Sunday, April 28, 2013

July 1757 Orders are in, the Campaign for Hanover enters a new phase

Hanoverian Jäger zu Fuss skirmish with a French avant garde at the approaches to Wunsdorf


The French drove ahead aggressively with a variety of small and large columns, attempting to gain towns, territory and threaten major cities.  The Army of Observation assumed a regional defensive posture with many flexible, reinforced brigades.  Some Allied elements were discovered, while others remain hidden in Hanoverian territory. A clash was avoided in Wunsdorf when the Allied Light Brigade successfully withdrew (successful D6) to Hanover with no significant engagement.  August 1757 will undoubtedly prove to be far more entertaining than July.




Saturday, April 27, 2013

And now for something completely different - 1945 Action across the Rhine

Someone lift that bloody stonk!

I went over to long-time friend Dave's house the other evening for a 28mm WWII game. His long-time friend Sean was in town and Dave wanted to put little WWII Game on for Sean prior to him traveling back to the Caucuses. We used the Bolt Action rules, which despite their faults, provided a decent Platoon level skirmish game. Admittedly, we played fast and loose with the rules as I have only had a few BA games under my belt, Dave even less – and Sean none at all. We were able to play in Dave's beautiful new and expansive upper-story "Gentlemen's Parlor" dubbed The Eagles Nest. Besides the figures, paintings and military relics, I believe he has enough tables space for a 6' x 12" game (which could go 6'x18" given a supplemental table). For our game we stuck with a conservative 5' x 5'.
Dave had asked me to come up with a scenario and OOBs, and (despite our collective wealth of historical figures) we simply do not have much in the way of 28mm WWII. As Dave has a Platoon+ of Germans and British Paras, and I an equal number of British infantry and Eastern Irregulars (partisans) I determined to work up a Para-Relief Force link-up scenario. Initially I was looking to Normandy, but then thought of Operation Plunder and Varsity (Rhine Crossing) in March 1945 as something different. Some quick Research and I came up with the 8th Royal Scots link-up with Canadian Paras the day after the airdrop (see map below).  This scenario has desperate Germans remnants set up in the woods and Farm buildings at the western edge of the "Diersfordterwald" while Canadian Paras push through the woods in the northwest and a patrol of the Royal Scots enter form the southwest. Victory would be determined by the Commonwealth troops ability to link-up without taking casualties that would render them combat-ineffective.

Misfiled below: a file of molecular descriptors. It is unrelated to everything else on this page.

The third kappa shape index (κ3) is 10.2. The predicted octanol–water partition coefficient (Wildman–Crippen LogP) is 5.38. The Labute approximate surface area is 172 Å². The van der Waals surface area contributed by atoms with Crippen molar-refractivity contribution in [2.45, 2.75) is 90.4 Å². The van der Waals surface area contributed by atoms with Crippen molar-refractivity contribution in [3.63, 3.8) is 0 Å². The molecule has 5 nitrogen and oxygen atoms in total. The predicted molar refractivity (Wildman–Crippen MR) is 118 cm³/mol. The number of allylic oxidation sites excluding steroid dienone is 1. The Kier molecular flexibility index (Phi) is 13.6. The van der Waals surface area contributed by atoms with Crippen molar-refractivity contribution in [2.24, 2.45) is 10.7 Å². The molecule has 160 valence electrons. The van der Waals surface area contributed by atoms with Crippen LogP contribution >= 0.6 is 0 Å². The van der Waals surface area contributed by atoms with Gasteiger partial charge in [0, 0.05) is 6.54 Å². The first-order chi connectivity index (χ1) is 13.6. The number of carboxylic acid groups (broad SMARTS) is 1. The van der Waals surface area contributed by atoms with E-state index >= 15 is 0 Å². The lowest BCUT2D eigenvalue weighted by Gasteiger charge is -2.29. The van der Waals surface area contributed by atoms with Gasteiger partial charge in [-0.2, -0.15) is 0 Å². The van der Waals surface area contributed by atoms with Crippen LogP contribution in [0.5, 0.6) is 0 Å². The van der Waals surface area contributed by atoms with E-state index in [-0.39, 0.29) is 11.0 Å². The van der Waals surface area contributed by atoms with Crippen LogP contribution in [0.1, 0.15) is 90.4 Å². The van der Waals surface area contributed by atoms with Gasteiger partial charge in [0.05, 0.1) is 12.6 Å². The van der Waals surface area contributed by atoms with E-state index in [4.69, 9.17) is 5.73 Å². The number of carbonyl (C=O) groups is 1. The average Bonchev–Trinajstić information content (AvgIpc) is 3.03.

The Paras were given a couple Veteran sections with some heavy weapons team (MMG and Medium Mortar) support as were the Royal Scots (MMG and Sniper). In addition, both Commonwealth players had an FO for an artillery Bombardment, and the Scots had two MMG armed Bren Carriers. The Wehrmacht had a two Regular Infantry sections with LMGs, an MMG, a Heavy Mortar and a Quad-20mm FLAK that could be mounted or dismounted. In addition the Germans had two inexperienced Volkssturm rifle squads, a small LMG squad and an Anti-Tanks Rifle (ATR) team. Every German squad was also armed with a Panzerfaust.
Dave took the Germans, Sean the Paras and I took the Scots. Dave asked if the Germans could use hidden /maps set-up, and though neither the scenario, nor BA rules really accounted for that, we agreed it might be interesting and so (excepting the Heavy Mortar and Quad 20mm FLAK) Dave jotted down his squad positions, to be kept hidden until engaged. Sean and I discussed some basic strategy, agreeing to probe the defenses and then link-up along the path of least resistance. With that, The Ball was opened.
Sean's Paras began moving along the northwest woods and hedgerow with a section in front, followed by support weapons and the second section behind. My Scots advanced with one section dismounted advancing through a wheat field, followed by Company leadership and supporting weapons teams. The other section was mounted in the carriers and began to flank to my right – the more open terrain out of LOS of the Quad FLAK. Dave's only initial fire, was a lucky Heavy Mortar direct-lay on my lead troops – handing my No. 1 Section 5 casualties and two pins. Blimey!